1. Cleared land; land suitable for tillage or pasture; cultivated ground; the open country.
2. A piece of land of considerable size; esp., a piece inclosed for tillage or pasture.
"Fields which promise corn and wine." -- Byron.
3. A place where a battle is fought; also, the battle itself.
"In this glorious and well-foughten field." -- Shak.
"What though the field be lost?" -- Milton.
4. An open space; an extent; an expanse. Esp.: (a) Any blank space or ground on which figures are drawn or projected. (b) The space covered by an optical instrument at one view.
"Without covering, save yon field of stars." -- Shak.
"Ask of yonder argent fields above." -- Pope.
5. (Her.) The whole surface of an escutcheon; also, so much of it is shown unconcealed by the different bearings upon it. See Illust. of Fess, where the field is represented as gules (red), while the fess is argent (silver).
6. An unresticted or favorable opportunity for action, operation, or achievement; province; room.
"Afforded a clear field for moral experiments." -- Macaulay.
7. A collective term for all the competitors in any outdoor contest or trial, or for all except the favorites in the betting.
8. (Baseball) That part of the grounds reserved for the players which is outside of the diamond; -- called also outfield.
Field is often used adjectively in the sense of belonging to, or used in, the fields; especially with reference to the operations and equipments of an army during a campaign away from permanent camps and fortifications. In most cases such use of the word is sufficiently clear; as, field battery; field fortification; field gun; field hospital, etc. A field geologist, naturalist, etc., is one who makes investigations or collections out of doors. A survey uses a field book for recording field notes, i.e., measurment, observations, etc., made in field work (outdoor operations). A farmer or planter employs field hands, and may use a field roller or a field derrick. Field sports are hunting, fishing, athletic games, etc.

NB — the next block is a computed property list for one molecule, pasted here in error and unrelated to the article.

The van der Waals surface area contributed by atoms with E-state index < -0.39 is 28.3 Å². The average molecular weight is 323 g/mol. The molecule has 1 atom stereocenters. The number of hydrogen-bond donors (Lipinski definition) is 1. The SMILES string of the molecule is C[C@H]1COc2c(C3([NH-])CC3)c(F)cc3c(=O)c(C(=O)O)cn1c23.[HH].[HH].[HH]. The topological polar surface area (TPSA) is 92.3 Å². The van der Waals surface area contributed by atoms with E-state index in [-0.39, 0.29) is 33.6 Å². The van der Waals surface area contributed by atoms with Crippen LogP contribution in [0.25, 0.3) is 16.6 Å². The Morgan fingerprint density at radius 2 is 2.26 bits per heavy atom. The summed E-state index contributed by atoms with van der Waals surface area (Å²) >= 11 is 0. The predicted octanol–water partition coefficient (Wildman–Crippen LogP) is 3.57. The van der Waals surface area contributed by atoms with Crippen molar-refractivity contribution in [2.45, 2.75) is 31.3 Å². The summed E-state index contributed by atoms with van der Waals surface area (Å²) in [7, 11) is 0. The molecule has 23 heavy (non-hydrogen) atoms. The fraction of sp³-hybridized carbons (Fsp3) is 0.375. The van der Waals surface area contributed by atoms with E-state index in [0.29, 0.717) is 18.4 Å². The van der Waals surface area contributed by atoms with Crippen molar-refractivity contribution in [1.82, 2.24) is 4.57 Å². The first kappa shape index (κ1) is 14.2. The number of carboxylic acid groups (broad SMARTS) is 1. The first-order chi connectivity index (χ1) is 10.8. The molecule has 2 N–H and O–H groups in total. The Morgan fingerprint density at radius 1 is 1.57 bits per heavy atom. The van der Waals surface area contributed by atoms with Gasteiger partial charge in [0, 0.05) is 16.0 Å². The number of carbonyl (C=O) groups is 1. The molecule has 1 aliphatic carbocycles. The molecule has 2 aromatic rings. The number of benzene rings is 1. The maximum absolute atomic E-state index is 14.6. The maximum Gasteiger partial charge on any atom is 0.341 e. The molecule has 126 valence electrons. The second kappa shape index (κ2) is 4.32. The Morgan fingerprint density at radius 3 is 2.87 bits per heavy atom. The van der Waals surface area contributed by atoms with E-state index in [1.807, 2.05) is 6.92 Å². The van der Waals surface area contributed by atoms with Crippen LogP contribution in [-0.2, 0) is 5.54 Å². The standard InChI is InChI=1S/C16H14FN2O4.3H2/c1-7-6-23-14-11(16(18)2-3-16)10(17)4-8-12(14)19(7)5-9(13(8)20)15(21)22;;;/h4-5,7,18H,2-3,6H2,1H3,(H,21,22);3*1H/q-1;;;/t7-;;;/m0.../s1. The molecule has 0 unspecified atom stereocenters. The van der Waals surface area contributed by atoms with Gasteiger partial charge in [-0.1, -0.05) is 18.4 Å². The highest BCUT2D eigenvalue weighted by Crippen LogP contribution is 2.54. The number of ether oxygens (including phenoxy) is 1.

(Geol.) See under Coal.
light ordnance mounted on wheels, for the use of a marching army.
(Bot.), a plant of the Mint family (Calamintha Acinos); -- called also basil thyme.
(Mil.), small flags for marking out the positions for squadrons and battalions; camp colors.
(Zoöl.), a large European cricket (Gryllus campestric), remarkable for its loud notes.
(a) A day in the fields. (b) (Mil.) A day when troops are taken into the field for instruction in evolutions. Farrow. (c) A day of unusual exertion or display; a gala day.
in New England, an officer charged with the driving of stray cattle to the pound.
(Zoöl.), the little bustard (Otis tetrax), found in Southern Europe.
(Optics) (a) A binocular telescope of compact form; a lorgnette; a race glass. (b) A small achromatic telescope, from 20 to 24 inches long, and having 3 to 6 draws. (c) See Field lens.
(Zoöl.) (a) The skylark. (b) The tree pipit.
(Optics), that one of the two lenses forming the eyepiece of an astronomical telescope or compound microscope which is nearer the object glass; -- called also field glass.
(Bot.), a plant (Sherardia arvensis) used in dyeing.
(Mil.), the highest military rank conferred in the British and other European armies.
(Zoöl.), a mouse inhabiting fields, as the campagnol and the deer mouse. See Campagnol, and Deer mouse.
(Mil.), an officer above the rank of captain and below that of general.
Field officer's court
(U.S.Army), a court-martial consisting of one field officer empowered to try all cases, in time of war, subject to jurisdiction of garrison and regimental courts. Farrow.
(Zoöl.), the black-bellied plover (Charadrius squatarola); also sometimes applied to the Bartramian sandpiper (Bartramia longicauda).
(Zoöl.), a small spaniel used in hunting small game.
(Zoöl.) (a) A small American sparrow (Spizella pusilla). (b) The hedge sparrow. [Eng.]
> (Mil.), a staff formerly used by gunners to hold a lighted match for discharging a gun.
(Zoöl.), the European meadow mouse.
Field of ice
a large body of floating ice; a pack.
or Field of view
in a telescope or microscope, the entire space within which objects are seen.
see under Magnet.
To back the field
or To bet on the field
See under Back, v. t.
To keep the field
(a) (Mil.) To continue a campaign. (b) To maintain one's ground against all comers.
lay, or back
against the field
to bet on (a horse, etc.) against all comers.
To take the field
(Mil.), to enter upon a campaign.